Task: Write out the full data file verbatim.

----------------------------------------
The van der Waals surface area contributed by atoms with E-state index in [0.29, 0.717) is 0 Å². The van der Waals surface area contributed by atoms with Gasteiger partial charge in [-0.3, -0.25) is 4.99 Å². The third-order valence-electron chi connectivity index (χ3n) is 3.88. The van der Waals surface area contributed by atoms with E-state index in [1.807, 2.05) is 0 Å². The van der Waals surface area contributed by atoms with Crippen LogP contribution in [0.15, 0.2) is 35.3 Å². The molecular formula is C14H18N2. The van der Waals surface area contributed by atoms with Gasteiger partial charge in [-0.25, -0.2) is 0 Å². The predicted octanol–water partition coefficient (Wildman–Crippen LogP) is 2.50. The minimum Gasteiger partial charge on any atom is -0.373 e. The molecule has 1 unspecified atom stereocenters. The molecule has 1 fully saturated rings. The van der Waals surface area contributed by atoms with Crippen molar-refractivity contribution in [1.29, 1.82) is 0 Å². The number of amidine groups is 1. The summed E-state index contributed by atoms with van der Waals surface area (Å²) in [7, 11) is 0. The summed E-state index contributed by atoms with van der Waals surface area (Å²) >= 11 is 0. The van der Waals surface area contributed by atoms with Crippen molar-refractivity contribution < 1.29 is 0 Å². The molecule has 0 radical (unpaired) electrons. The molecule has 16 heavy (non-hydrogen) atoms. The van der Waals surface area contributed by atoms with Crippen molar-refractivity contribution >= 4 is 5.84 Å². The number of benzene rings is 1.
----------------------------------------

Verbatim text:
The van der Waals surface area contributed by atoms with E-state index in [0.29, 0.717) is 0 Å². The van der Waals surface area contributed by atoms with Gasteiger partial charge in [-0.3, -0.25) is 4.99 Å². The third-order valence-electron chi connectivity index (χ3n) is 3.88. The van der Waals surface area contributed by atoms with E-state index in [1.807, 2.05) is 0 Å². The van der Waals surface area contributed by atoms with Crippen LogP contribution in [0.15, 0.2) is 35.3 Å². The molecular formula is C14H18N2. The van der Waals surface area contributed by atoms with Gasteiger partial charge in [-0.25, -0.2) is 0 Å². The predicted octanol–water partition coefficient (Wildman–Crippen LogP) is 2.50. The minimum Gasteiger partial charge on any atom is -0.373 e. The molecule has 1 unspecified atom stereocenters. The molecule has 1 fully saturated rings. The van der Waals surface area contributed by atoms with Crippen molar-refractivity contribution in [1.29, 1.82) is 0 Å². The number of amidine groups is 1. The summed E-state index contributed by atoms with van der Waals surface area (Å²) in [7, 11) is 0. The summed E-state index contributed by atoms with van der Waals surface area (Å²) >= 11 is 0. The van der Waals surface area contributed by atoms with Crippen molar-refractivity contribution < 1.29 is 0 Å². The molecule has 0 radical (unpaired) electrons. The molecule has 16 heavy (non-hydrogen) atoms. The van der Waals surface area contributed by atoms with Crippen molar-refractivity contribution >= 4 is 5.84 Å². The number of benzene rings is 1.